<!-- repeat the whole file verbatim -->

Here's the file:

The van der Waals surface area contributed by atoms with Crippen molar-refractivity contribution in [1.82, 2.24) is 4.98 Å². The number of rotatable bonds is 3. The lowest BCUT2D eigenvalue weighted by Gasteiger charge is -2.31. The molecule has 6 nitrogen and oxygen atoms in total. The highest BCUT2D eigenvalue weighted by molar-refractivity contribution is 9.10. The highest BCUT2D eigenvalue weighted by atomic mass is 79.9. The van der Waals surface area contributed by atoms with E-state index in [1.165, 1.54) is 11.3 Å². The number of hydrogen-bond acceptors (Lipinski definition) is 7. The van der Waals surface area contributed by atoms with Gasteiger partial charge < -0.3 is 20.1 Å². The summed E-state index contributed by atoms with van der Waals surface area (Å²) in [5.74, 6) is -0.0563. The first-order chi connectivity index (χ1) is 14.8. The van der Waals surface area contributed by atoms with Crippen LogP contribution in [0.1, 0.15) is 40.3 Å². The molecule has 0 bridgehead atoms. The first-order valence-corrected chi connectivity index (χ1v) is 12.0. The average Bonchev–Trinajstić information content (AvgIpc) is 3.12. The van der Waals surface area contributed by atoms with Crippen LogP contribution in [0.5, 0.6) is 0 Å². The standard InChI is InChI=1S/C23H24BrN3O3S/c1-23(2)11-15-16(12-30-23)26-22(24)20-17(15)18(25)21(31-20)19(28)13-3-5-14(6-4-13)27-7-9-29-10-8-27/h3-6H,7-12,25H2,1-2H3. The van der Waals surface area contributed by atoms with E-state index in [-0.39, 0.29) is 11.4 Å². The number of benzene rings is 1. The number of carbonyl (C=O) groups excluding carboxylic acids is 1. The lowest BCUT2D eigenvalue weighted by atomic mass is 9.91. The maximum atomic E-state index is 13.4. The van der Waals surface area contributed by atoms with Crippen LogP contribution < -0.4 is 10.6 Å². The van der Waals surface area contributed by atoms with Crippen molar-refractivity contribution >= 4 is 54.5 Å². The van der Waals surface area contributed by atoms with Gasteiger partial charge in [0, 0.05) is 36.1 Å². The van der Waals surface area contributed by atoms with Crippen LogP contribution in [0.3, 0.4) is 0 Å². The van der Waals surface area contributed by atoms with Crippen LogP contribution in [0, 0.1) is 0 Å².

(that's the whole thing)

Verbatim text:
The van der Waals surface area contributed by atoms with Crippen molar-refractivity contribution in [1.82, 2.24) is 4.98 Å². The number of rotatable bonds is 3. The lowest BCUT2D eigenvalue weighted by Gasteiger charge is -2.31. The molecule has 6 nitrogen and oxygen atoms in total. The highest BCUT2D eigenvalue weighted by molar-refractivity contribution is 9.10. The highest BCUT2D eigenvalue weighted by atomic mass is 79.9. The van der Waals surface area contributed by atoms with E-state index in [1.165, 1.54) is 11.3 Å². The number of hydrogen-bond acceptors (Lipinski definition) is 7. The van der Waals surface area contributed by atoms with Gasteiger partial charge < -0.3 is 20.1 Å². The summed E-state index contributed by atoms with van der Waals surface area (Å²) in [5.74, 6) is -0.0563. The first-order chi connectivity index (χ1) is 14.8. The van der Waals surface area contributed by atoms with Crippen LogP contribution in [0.1, 0.15) is 40.3 Å². The molecule has 0 bridgehead atoms. The first-order valence-corrected chi connectivity index (χ1v) is 12.0. The average Bonchev–Trinajstić information content (AvgIpc) is 3.12. The van der Waals surface area contributed by atoms with Crippen LogP contribution in [0.5, 0.6) is 0 Å². The standard InChI is InChI=1S/C23H24BrN3O3S/c1-23(2)11-15-16(12-30-23)26-22(24)20-17(15)18(25)21(31-20)19(28)13-3-5-14(6-4-13)27-7-9-29-10-8-27/h3-6H,7-12,25H2,1-2H3. The van der Waals surface area contributed by atoms with E-state index in [-0.39, 0.29) is 11.4 Å². The number of benzene rings is 1. The number of carbonyl (C=O) groups excluding carboxylic acids is 1. The lowest BCUT2D eigenvalue weighted by atomic mass is 9.91. The maximum atomic E-state index is 13.4. The van der Waals surface area contributed by atoms with Crippen LogP contribution < -0.4 is 10.6 Å². The van der Waals surface area contributed by atoms with Crippen molar-refractivity contribution >= 4 is 54.5 Å². The van der Waals surface area contributed by atoms with Gasteiger partial charge in [0, 0.05) is 36.1 Å². The van der Waals surface area contributed by atoms with Crippen LogP contribution in [0.3, 0.4) is 0 Å². The van der Waals surface area contributed by atoms with Crippen LogP contribution in [0, 0.1) is 0 Å².